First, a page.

How to Write a Literature Review for a Dissertation

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If the thought of writing a literature review fills you with dread, you’re not alone! The literature review is one of the most important parts of the dissertation, so it’s bound to cause a bit of angst.

But don’t let this angst turn into procrastination. According to academics from our dissertation writing service, it’s best to get the literature review out of the way early so that you can focus on the rest of the dissertation.

Thankfully, breaking it down into stages can help. The more systematic you can be, the better. That said, you should begin by understanding what the literature review is and why it’s so important.

What is a literature review?

Contrary to popular belief, the literature review is not just an information-dump of all the research that exists on a given topic.

Rather, a good literature review critically evaluates what is known about a given topic, and also considers what is not known about that topic. In turn, this highlights a ‘gap’ in the literature that can be addressed by the dissertation.

How long should it be?

Generally speaking, the literature review commands around 20-25% of the entire dissertation, so it’s quite a hefty chapter.

This means that if the word limit for your dissertation is 10,000, the literature review be around 2,000 – 2,500 words in length. However, this is only a guide, so always check your dissertation handbook.

Where does the literature review go?

The positioning of the literature review can vary depending on the discipline you are studying.

  • Generally speaking, if you are studying a Natural Sciences, Social Sciences or Business related degree, the literature review will have its own chapter, and it will usually come after the ‘Introduction’ chapter.
  • However, if you are studying a Humanities subject (like History or English Literature), or if you are writing a ‘theoretical’ rather than empirical dissertation, your literature review may or may not have its own chapter. For example, sometimes it’s more appropriate to discuss the literature in the Introduction, or intersperse it throughout the entire dissertation.

This is something you should check in your dissertation handbook before you start.

But, in any case, the research for the literature review is carried out in a similar fashion across all disciplines. Indeed, the literature review process can be summarised into 5 key stages.

1. Decide what needs to be researched

It might sound obvious, but the first stage of the process is to decide where to focus your research. Although general ‘background reading’ is useful, it’s a good idea to set some research criteria, too.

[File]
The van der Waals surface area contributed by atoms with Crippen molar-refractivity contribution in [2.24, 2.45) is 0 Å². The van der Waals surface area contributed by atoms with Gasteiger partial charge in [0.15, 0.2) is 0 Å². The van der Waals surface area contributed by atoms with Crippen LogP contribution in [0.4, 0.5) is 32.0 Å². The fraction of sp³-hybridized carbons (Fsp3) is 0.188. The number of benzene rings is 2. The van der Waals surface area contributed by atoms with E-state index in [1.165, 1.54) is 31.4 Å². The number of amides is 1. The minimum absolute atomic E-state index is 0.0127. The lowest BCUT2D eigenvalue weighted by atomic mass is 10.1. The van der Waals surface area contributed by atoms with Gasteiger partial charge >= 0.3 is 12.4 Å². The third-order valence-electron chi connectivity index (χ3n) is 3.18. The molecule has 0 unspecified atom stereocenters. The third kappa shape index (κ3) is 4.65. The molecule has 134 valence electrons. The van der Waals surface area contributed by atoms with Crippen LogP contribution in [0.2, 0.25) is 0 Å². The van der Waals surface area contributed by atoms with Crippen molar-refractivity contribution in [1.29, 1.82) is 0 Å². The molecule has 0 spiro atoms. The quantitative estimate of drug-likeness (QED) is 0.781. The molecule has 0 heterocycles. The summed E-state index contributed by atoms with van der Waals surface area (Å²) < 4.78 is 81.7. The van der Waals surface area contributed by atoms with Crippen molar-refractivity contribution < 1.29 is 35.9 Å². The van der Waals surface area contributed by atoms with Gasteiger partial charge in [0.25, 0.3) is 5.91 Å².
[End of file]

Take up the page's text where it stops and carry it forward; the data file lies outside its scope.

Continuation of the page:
First, take a copy of your dissertation proposal and locate the research question(s). Then, highlight the most important words or phrases within the research question(s).

E.g. “This dissertation will explore the relationship between adolescents’ caffeine intake, gender, and anxiety levels.”

So, to guide your literature review, you could look for studies that have already tested the relationship between 2 of the highlighted variables. For example, you might look for studies that have tested:

  • The relationship between caffeine intake and anxiety
  • The relationship between gender and anxiety
  • The relationship between caffeine and anxiety in adolescent populations
  • The relationship between gender and anxiety in adolescent populations

Also, given that this dissertation focuses on adolescents, you might consider how this population group differs from other population groups. So, you could see if other studies have tested:

  • Whether adolescents are any more or less likely (than the rest of the population) to be anxious
  • Whether adolescents are any more or less likely (than the rest of the population) to consume caffeine

If you can at least get a rough idea of what you’re searching for, this will make the research process a lot easier.

2. Search for sources

Now that you’ve got a rough idea of what you’re looking for, it’s time to begin searching. Often, the best place to start is your university’s library catalogue. However, other good search tools include JSTOR, EBSCO, and Google Scholar. Here are some tips to consider when searching for your sources:

  • Try synonyms – Try searching for synonyms of your key words. So, as well as searching for “caffeine intake”, try searching for “coffee intake”. Or, try substituting “anxiety” for “mood disorder” etc. This will ensure you do not miss out on any search results.
    Google Scholar is not very effective at ‘guessing’ synonyms, so it’s particularly important to try alternative words when using this search tool.
  • Use the filter – Use the filter or the “advanced search” option to select research from a specific time period. It’s best to stick to research from the last 10 years (unless you’re quoting a seminal theory or study).
  • Check the stats – On Google Scholar, you can see how times a particular source has been cited. If it’s been cited many times, this suggests it’s very important, and so should probably be mentioned in your dissertation.